Wildfire biggest threat for dinosaurs: Study
Washington: It's not only the predators, but also intense and frequent wildfires may have been a big threat to dinosaurs that roamed the Earth more than 65 million years ago, scientists say.
Researchers who analysed the amount of charcoal in the fossil record found that during the Cretaceous period (the period between 145 and 65 million years ago), wildfire was much more widespread than previously thought.
They created a global database of charcoal deposits during that period. Many of these charcoal deposits were associated with beds of dinosaur fossils.
"Charcoal is the remnant of the plants that were burnt and is easily preserved in the fossil record," lead researcher Andrew Scott, a professor from Royal Holloway University of London, was quoted as saying by LiveScience.
Multiple factors would have fuelled these wildfires, which were likely started by lightning strikes, the researchers said. Temperatures were also higher at that time, because of a greenhouse effect in the atmosphere and higher levels of oxygen filled the ancient atmosphere, and oxygen fuels fires, they said.
This "was why fires were so widespread," co-researcher Ian Glasspool, a curator at The Field Museum of Natural History in Chicago, said. "As at such periods -- unlike today -- plants with higher moisture contents could burn."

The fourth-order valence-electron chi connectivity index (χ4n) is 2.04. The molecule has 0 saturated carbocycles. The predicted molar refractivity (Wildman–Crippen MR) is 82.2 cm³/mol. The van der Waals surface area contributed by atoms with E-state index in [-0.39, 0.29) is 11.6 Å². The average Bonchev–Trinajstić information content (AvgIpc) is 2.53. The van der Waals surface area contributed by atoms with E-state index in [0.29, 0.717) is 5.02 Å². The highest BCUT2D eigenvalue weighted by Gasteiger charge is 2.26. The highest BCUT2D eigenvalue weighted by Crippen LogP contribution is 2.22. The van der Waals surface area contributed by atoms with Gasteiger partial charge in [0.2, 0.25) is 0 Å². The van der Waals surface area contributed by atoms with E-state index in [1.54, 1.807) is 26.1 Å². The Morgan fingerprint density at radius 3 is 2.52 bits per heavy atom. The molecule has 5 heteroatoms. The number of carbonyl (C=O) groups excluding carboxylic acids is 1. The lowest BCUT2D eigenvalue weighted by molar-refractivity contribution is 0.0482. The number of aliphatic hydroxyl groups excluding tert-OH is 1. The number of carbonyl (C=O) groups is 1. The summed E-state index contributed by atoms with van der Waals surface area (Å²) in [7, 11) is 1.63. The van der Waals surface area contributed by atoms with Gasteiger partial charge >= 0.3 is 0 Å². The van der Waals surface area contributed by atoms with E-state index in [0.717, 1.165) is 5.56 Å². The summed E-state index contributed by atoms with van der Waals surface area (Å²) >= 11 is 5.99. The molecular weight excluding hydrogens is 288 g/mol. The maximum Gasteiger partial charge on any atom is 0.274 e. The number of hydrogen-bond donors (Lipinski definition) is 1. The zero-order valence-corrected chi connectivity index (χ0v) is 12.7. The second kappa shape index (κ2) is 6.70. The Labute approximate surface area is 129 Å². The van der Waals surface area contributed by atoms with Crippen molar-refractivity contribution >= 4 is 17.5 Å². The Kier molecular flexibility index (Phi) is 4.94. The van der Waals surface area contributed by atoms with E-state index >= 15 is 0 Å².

The widespread fires would have disturbed the environment in which the dinosaurs and other creatures like reptiles, mammals and birds lived, and would have meant higher levels of plant turnover as plants were burned and their nutrients returned to the soil, the researchers said.
"Until now, few have taken into account the impact that fires would have had on the environment, not only destroying the vegetation but also exacerbating runoff and erosion and promoting subsequent flooding following storms," Scott said.
The researchers, who detailed their findings in journal Cretaceous Research, are now assessing the impact that these fires would have had upon dinosaur communities.